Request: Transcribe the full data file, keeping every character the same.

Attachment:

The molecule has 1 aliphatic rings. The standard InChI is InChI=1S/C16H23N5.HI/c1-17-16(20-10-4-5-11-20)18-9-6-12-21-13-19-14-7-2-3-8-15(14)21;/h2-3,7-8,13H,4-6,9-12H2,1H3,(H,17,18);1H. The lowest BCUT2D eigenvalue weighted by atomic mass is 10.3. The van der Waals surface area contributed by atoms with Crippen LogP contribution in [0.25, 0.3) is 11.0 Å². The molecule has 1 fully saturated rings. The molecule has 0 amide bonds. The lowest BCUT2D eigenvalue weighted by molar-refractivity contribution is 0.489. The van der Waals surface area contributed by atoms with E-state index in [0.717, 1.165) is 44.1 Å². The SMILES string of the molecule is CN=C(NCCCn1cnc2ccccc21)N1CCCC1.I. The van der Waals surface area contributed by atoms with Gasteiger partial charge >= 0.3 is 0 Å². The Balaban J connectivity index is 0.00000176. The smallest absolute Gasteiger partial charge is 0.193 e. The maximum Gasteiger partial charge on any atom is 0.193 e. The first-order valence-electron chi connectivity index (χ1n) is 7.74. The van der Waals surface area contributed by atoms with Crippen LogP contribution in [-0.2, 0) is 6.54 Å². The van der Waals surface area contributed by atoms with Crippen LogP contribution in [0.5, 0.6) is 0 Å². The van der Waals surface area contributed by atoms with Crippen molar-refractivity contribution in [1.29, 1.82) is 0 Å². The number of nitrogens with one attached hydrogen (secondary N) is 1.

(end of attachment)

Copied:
The molecule has 1 aliphatic rings. The standard InChI is InChI=1S/C16H23N5.HI/c1-17-16(20-10-4-5-11-20)18-9-6-12-21-13-19-14-7-2-3-8-15(14)21;/h2-3,7-8,13H,4-6,9-12H2,1H3,(H,17,18);1H. The lowest BCUT2D eigenvalue weighted by atomic mass is 10.3. The van der Waals surface area contributed by atoms with Crippen LogP contribution in [0.25, 0.3) is 11.0 Å². The molecule has 1 fully saturated rings. The molecule has 0 amide bonds. The lowest BCUT2D eigenvalue weighted by molar-refractivity contribution is 0.489. The van der Waals surface area contributed by atoms with E-state index in [0.717, 1.165) is 44.1 Å². The SMILES string of the molecule is CN=C(NCCCn1cnc2ccccc21)N1CCCC1.I. The van der Waals surface area contributed by atoms with Gasteiger partial charge >= 0.3 is 0 Å². The Balaban J connectivity index is 0.00000176. The smallest absolute Gasteiger partial charge is 0.193 e. The maximum Gasteiger partial charge on any atom is 0.193 e. The first-order valence-electron chi connectivity index (χ1n) is 7.74. The van der Waals surface area contributed by atoms with Crippen LogP contribution in [-0.2, 0) is 6.54 Å². The van der Waals surface area contributed by atoms with Crippen LogP contribution in [0.5, 0.6) is 0 Å². The van der Waals surface area contributed by atoms with Crippen molar-refractivity contribution in [1.29, 1.82) is 0 Å². The number of nitrogens with one attached hydrogen (secondary N) is 1.